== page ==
Europe and the Schengen area are made up of some very beautiful countries. Rich in culture, vibrant cities, and a wealth of history makes them highly desirable vacation destinations. But before visiting the Schengen area, there are a few things to consider to ensure that your trip is as enjoyable as possible.
- Inform Your Credit Card Company:
Some credit card companies have default fraud detection which can include the use of the card when abroad. There is a simple way around this, and usually, a quick phone call to the company to explain your plans will prevent your card from being blocked when used in another country during your trip.
- Making Reservations On Time:
When organizing a trip to the Schengen area, you need to be proactive about hotel bookings. Leaving it too late at the height of the peak season could result in staying in less than desirable accommodation.
- Luggage Weight:
This is especially important for travelers catching several flights between Schengen countries. Large premium airlines tend to include around 20kg of luggage per, but when flying between European countries on budget airlines, the weight of luggage is not included. Failure to purchase sufficient luggage when booking the tickets could result in a hefty charge at the airport. Sometimes this could even exceed the price of the flight.
- Travel Insurance:
Travel insurance is always a good idea when traveling. Those that need to apply for Schengen visas before leaving their home country will need to provide proof that travel insurance has been arranged.
- A No Obligation Letter:
A no-obligation letter also applies to those needing to apply for a Schengen visa. It is merely a letter written by an employer or teacher that states that they are aware of your travel plans and that you are financially stable due to your employment or scholarship terms. It should also note that you are expected to return to your home country after your trip to resume employment/study duties.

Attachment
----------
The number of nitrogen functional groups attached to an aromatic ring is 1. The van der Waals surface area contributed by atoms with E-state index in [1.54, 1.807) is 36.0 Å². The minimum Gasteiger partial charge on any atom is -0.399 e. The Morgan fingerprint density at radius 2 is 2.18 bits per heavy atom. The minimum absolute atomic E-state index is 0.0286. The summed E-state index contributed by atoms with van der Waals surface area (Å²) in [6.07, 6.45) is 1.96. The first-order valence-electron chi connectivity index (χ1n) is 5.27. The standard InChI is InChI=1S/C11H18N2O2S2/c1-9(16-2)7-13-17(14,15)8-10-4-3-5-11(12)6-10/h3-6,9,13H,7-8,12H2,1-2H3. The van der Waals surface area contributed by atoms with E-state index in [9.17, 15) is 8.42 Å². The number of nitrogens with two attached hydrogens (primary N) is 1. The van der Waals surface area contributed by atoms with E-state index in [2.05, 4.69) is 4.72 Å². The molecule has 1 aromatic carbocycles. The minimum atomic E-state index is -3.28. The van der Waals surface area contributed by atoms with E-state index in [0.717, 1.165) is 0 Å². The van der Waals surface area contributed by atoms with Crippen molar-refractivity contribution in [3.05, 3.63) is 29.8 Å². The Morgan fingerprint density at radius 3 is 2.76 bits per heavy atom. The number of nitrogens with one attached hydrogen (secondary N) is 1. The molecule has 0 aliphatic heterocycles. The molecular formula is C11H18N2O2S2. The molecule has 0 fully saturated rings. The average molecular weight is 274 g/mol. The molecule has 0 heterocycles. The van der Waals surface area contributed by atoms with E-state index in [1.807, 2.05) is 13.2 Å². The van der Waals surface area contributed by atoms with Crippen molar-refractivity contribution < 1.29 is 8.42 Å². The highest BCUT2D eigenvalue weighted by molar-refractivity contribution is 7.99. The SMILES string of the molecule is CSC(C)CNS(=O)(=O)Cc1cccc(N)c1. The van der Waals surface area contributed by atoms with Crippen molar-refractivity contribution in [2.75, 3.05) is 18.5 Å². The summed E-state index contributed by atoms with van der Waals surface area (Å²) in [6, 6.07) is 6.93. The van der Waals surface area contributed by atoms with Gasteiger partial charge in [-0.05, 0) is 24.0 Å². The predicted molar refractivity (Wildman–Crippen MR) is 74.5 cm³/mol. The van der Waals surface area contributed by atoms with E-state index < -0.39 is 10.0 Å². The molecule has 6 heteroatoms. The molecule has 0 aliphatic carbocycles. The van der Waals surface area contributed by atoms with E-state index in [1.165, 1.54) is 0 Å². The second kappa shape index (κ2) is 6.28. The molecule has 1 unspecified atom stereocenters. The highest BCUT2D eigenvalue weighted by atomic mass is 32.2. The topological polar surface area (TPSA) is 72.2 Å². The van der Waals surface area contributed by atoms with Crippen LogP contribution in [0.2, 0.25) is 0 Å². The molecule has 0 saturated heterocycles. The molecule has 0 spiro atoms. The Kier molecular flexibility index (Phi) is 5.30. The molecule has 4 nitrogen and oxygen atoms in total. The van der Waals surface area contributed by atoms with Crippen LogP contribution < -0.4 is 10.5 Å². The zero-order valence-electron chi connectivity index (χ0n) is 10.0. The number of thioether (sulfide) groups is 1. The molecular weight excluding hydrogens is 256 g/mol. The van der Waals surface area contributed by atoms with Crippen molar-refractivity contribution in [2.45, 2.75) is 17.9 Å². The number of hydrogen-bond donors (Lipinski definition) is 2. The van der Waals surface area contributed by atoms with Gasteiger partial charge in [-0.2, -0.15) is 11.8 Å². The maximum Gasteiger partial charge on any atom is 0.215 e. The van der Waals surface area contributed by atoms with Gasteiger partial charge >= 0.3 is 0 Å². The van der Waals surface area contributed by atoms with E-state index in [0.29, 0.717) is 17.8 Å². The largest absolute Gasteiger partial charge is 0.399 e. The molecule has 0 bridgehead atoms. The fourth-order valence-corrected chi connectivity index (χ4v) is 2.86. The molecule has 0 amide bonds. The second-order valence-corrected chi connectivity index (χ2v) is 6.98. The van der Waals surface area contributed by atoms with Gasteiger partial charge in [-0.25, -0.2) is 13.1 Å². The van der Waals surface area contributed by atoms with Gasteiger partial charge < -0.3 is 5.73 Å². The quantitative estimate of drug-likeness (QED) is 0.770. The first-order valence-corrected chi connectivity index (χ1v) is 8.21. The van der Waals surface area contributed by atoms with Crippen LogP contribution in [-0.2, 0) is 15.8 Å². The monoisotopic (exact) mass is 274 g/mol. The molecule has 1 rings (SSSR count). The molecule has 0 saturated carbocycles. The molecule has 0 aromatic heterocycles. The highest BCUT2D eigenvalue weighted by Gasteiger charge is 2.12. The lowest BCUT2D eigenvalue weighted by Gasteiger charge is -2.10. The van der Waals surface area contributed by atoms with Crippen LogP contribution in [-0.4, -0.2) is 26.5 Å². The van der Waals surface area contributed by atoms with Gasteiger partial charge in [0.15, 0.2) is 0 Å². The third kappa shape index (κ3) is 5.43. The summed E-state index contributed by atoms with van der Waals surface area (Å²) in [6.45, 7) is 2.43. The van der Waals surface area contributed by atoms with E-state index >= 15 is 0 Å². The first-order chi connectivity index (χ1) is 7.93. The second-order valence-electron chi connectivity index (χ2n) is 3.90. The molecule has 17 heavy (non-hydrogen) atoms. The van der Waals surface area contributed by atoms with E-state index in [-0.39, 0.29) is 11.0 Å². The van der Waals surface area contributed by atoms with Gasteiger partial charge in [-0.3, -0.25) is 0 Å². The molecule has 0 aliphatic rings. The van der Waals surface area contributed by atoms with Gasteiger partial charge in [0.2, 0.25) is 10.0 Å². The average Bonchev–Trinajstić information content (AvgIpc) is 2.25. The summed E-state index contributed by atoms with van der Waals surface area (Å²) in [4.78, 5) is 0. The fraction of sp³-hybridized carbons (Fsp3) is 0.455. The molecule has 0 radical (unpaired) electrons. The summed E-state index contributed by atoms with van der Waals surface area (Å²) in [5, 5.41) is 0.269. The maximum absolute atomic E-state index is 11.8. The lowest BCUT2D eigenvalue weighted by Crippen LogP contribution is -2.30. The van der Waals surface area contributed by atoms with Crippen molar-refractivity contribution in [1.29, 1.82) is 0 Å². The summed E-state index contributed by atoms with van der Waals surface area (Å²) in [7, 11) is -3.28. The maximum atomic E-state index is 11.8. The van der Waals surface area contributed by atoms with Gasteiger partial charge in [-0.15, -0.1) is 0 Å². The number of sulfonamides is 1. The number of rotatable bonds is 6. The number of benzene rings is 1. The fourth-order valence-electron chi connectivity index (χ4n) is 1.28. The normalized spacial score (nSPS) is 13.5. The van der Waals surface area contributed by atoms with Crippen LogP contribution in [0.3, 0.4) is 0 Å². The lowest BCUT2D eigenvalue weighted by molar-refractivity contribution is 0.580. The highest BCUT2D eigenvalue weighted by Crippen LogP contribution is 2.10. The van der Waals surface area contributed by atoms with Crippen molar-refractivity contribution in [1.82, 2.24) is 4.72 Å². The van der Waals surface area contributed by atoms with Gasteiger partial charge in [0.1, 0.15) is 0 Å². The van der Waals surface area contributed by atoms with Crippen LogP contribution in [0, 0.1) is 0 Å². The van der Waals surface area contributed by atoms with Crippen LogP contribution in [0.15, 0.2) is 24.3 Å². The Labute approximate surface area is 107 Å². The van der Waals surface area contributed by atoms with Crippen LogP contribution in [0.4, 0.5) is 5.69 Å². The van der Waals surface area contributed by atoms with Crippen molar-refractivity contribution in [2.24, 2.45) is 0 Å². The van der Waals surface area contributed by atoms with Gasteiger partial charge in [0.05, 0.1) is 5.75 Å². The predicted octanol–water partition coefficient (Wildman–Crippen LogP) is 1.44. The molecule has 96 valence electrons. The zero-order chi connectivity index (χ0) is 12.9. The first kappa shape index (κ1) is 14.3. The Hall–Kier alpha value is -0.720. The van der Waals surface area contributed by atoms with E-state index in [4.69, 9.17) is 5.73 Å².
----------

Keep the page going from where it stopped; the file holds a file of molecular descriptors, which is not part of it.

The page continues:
Flight Itineraries required as proof of travel plan for schengen visa application
For Schengen visa applications, flight itineraries, also known as dummy tickets, are another required document. They are merely a reserved flight ticket that you can use to show the embassies your desired route and the duration of your stay. All embassies strongly advise that you do not purchase an actual flight ticket until you receive confirmation of Schengen visa approval. Instead, embassies suggest obtaining flight itineraries or dummy tickets for the purposes of the Schengen visa application. Neither flight itineraries or dummy tickets can be purchased directly from the airlines as they usually just have a 24hr hold which will then be void before your Schengen visa application is reviewed. In order to get legitimate flight itineraries or dummy tickets, you need to contact a visa application specialist like VisaBookings.
Some nationalities do not require a Schengen visa in order to visit any of the Schengen countries. However, that is not the case for everyone. As the Schengen area is made up of so many beautiful countries, it is definitely worth visiting at some point. The visa process isn’t as complicated as you may think and for anyone that needs further assistance, we at VisaBookings would be more than happy to help to get you that one step closer to the trip of a lifetime.